KUALA LUMPUR: The rise in crude oil prices and the weakening US dollar have led to a rush for commodities, sending crude palm oil (CPO) prices to a trading high of RM2,051 per tonne yesterday, a level not seen since early this year.
Some fund managers have suggested that the improvement in prices points to a possible bottoming out of commodities as investors seek a safe haven to place their money against possible inflation due to excessive pump-priming by governments.
The recovery in the CPO prices also coincided with a global rally in equities yesterday, with the Kuala Lumpur Composite Index (KLCI) posting a gain of 2.51% or 21.48 points to 878.3.
However, there are a fair number of analysts who feel that CPO’s price gain is only temporary, describing it as “speculative” and rising in tandem with oil prices.
“This is a speculative play. The rise is in tandem with crude oil prices and there are no underlying fundamentals at all,” said Jim Teh, an Interband Group palm oil trader. “I expect this speculative play to last one to two weeks.”
As at 6.30pm yesterday, crude oil had trended higher to US$52.78 (RM192.65) per barrel versus US$52.07 last Friday. The greenback weakened marginally to US$0.2746 per ringgit from US$0.2742 last Friday.
CPO for June delivery climbed as high as RM2,051 per tonne on Bursa Malaysia Derivatives Exchange, the highest since early January. The contract closed at RM2,030 per tonne yesterday, or RM45 higher than last Friday’s close.
Citing the absence of underlying supply and demand balances, Teh said India’s scrapping of import tariff on soy oil last week was expected to exert a negative influence on the demand for palm oil going forward.
An analyst with a foreign brokerage house echoed the view, noting that the main factor that led to the rise in CPO prices was the strengthening of crude oil prices.
“The main factor is crude oil ... the coupling effect between the two commodities (crude oil and CPO) is there,” she said. “The softening US dollar is an underlying factor.”
Market players had also cited a farmers’ strike in Argentina as one of the possible causes for the improvement in CPO prices. But the analyst said that although the strike had halted soybean shipments and led to higher CPO prices, the impact was minimal.
“The strike has been going on for some time, and I don’t think it is one of the main factors driving up the price of CPO,” said the analyst.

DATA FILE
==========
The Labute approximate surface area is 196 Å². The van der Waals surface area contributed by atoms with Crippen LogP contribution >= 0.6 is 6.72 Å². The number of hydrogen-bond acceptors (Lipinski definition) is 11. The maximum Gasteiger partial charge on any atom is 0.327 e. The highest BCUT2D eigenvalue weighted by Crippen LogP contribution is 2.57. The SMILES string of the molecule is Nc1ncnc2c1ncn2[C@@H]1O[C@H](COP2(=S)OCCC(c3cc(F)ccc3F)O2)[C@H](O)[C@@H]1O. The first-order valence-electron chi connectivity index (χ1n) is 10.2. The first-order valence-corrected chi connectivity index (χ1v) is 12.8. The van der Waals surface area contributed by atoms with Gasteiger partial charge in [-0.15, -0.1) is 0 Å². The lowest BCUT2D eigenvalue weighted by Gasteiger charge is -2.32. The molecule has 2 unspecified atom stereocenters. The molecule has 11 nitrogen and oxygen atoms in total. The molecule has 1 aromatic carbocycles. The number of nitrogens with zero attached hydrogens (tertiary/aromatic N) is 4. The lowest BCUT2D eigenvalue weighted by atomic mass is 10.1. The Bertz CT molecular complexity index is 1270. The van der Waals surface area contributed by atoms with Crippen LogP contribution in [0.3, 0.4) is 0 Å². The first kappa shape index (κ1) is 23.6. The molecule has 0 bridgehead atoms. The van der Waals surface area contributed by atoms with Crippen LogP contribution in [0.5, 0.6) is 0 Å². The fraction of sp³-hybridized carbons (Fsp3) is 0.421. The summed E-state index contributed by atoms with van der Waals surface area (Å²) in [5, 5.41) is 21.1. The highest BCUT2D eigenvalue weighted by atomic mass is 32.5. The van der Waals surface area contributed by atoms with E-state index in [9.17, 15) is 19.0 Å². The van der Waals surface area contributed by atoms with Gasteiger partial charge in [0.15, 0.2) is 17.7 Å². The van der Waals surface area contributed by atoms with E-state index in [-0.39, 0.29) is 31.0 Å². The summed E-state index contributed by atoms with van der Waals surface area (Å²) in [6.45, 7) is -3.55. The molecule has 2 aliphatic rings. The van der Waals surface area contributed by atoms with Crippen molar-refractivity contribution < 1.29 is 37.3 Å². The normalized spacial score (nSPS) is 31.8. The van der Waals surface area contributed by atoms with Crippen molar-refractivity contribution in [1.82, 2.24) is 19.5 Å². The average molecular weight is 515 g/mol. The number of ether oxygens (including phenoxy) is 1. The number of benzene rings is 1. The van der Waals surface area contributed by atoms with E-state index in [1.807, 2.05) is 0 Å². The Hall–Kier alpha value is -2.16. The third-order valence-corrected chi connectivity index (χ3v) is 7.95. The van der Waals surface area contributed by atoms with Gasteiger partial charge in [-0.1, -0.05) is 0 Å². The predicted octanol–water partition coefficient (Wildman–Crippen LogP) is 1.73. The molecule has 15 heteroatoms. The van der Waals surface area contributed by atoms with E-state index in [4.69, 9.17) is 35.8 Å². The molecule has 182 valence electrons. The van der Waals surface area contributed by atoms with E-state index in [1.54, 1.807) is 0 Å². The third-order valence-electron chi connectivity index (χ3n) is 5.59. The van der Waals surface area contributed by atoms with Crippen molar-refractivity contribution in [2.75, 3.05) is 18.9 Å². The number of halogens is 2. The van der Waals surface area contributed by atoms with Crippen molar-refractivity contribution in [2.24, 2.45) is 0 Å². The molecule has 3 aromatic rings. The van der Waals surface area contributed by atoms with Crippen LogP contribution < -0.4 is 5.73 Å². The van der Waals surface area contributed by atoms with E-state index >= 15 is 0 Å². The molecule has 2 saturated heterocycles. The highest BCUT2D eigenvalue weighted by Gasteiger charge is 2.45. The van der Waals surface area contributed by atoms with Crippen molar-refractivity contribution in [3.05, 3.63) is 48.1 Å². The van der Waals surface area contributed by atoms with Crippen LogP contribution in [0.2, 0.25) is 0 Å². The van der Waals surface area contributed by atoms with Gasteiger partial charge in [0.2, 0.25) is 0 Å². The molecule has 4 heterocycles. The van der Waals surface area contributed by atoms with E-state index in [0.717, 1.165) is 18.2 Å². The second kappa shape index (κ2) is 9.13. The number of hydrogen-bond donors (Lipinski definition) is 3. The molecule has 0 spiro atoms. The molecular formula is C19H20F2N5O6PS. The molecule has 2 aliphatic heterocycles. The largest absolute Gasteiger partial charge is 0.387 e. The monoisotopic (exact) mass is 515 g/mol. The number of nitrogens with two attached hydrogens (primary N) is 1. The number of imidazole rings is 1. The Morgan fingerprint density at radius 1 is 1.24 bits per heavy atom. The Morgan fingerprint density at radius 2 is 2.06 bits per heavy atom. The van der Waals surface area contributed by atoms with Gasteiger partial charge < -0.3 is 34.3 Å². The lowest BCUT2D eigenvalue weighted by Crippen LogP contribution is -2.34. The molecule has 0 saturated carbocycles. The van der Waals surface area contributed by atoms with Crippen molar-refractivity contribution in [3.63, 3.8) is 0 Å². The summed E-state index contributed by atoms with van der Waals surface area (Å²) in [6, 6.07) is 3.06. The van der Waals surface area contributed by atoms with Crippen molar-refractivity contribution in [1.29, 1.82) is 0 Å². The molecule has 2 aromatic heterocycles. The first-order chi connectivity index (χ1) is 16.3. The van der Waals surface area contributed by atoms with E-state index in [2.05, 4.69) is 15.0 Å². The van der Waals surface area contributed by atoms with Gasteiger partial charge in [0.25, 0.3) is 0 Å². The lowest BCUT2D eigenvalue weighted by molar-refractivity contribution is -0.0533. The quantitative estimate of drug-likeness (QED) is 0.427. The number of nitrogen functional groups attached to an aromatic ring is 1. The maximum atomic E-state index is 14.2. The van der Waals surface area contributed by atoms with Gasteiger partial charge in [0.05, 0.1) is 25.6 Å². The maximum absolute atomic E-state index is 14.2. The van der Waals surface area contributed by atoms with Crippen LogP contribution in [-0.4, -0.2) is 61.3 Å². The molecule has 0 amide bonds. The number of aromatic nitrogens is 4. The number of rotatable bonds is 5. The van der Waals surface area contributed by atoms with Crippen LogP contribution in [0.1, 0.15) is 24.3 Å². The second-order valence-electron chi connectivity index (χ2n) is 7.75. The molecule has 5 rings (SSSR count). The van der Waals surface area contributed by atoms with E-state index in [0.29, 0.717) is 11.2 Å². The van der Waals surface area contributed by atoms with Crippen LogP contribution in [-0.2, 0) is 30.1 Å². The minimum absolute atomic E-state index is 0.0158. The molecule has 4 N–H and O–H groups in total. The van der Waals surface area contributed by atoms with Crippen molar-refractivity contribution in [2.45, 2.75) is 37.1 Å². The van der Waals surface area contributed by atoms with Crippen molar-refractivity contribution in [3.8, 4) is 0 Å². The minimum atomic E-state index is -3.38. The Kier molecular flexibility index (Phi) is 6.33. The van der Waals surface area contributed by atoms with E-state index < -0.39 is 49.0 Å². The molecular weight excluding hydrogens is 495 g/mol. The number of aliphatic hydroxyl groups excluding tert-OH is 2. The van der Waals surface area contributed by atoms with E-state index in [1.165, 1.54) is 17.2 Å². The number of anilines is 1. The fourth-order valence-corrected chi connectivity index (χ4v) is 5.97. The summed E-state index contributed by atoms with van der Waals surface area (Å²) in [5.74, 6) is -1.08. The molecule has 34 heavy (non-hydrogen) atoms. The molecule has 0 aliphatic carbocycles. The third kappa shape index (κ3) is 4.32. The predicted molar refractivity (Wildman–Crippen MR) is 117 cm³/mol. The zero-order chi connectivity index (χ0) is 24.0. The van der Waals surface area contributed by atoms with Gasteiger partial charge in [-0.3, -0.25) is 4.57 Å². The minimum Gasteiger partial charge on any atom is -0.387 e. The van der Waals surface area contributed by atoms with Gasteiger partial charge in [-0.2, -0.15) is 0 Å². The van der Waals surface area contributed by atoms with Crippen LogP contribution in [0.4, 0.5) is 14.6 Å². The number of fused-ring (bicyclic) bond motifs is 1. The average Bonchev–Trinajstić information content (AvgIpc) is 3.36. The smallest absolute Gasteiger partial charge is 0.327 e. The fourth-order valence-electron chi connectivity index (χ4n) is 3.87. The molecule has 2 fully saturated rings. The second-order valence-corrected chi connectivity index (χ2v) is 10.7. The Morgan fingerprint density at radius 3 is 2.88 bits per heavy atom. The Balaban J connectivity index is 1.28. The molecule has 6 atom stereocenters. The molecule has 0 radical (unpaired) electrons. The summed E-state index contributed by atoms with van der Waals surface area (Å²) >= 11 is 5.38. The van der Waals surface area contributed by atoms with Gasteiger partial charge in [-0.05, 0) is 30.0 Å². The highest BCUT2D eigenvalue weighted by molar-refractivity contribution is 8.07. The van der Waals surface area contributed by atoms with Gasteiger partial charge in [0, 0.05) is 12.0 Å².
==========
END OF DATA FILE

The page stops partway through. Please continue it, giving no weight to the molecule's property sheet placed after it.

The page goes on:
Argentina’s agricultural unions had, last Saturday, announced a new strike to press demands for lower export taxes on grains and to protest a government plan to channel revenue from soy export duties into a fund for provinces and municipalities, according to news reports.
The protest, the second this year and the seventh since the conflict with President Cristina Fernandez’s government erupted in March 2008, went into effect midnight last Friday and will run until midnight this Friday. During the week, farmers will halt sales of cereals and livestock, agricultural leaders told a press conference.
Thomas Mielke, executive director of the Oil World industry publication, had at the recent Palm & Lauric Oils Conference said the Argentine crisis would have major consequences on the world market as the country was by far the largest exporter of soya meal and oil.
Soybean oil, CPO’s substitute, rose to 33.23 cents a pound at 6.45pm yesterday from 32.25 cents a pound last Friday.
It is worth noting that other commodities have also made some gains recently. The benchmark S&P GSCI index rose 8% last week.
Economists believe that although inflation may not be anywhere near, it is not that far off as governments around the world spend trillions of dollars in stimulus packages to fight recession.
Some commodity analysts believe the wider commodity rally is due to the shift in policy by the US Federal Reserve and not to any change in underlying supply and demand balances, news reports say.
The analysts are sceptical about the sustainability of the current commodity rally.
This article appeared in The Edge Financial Daily, March 24, 2009.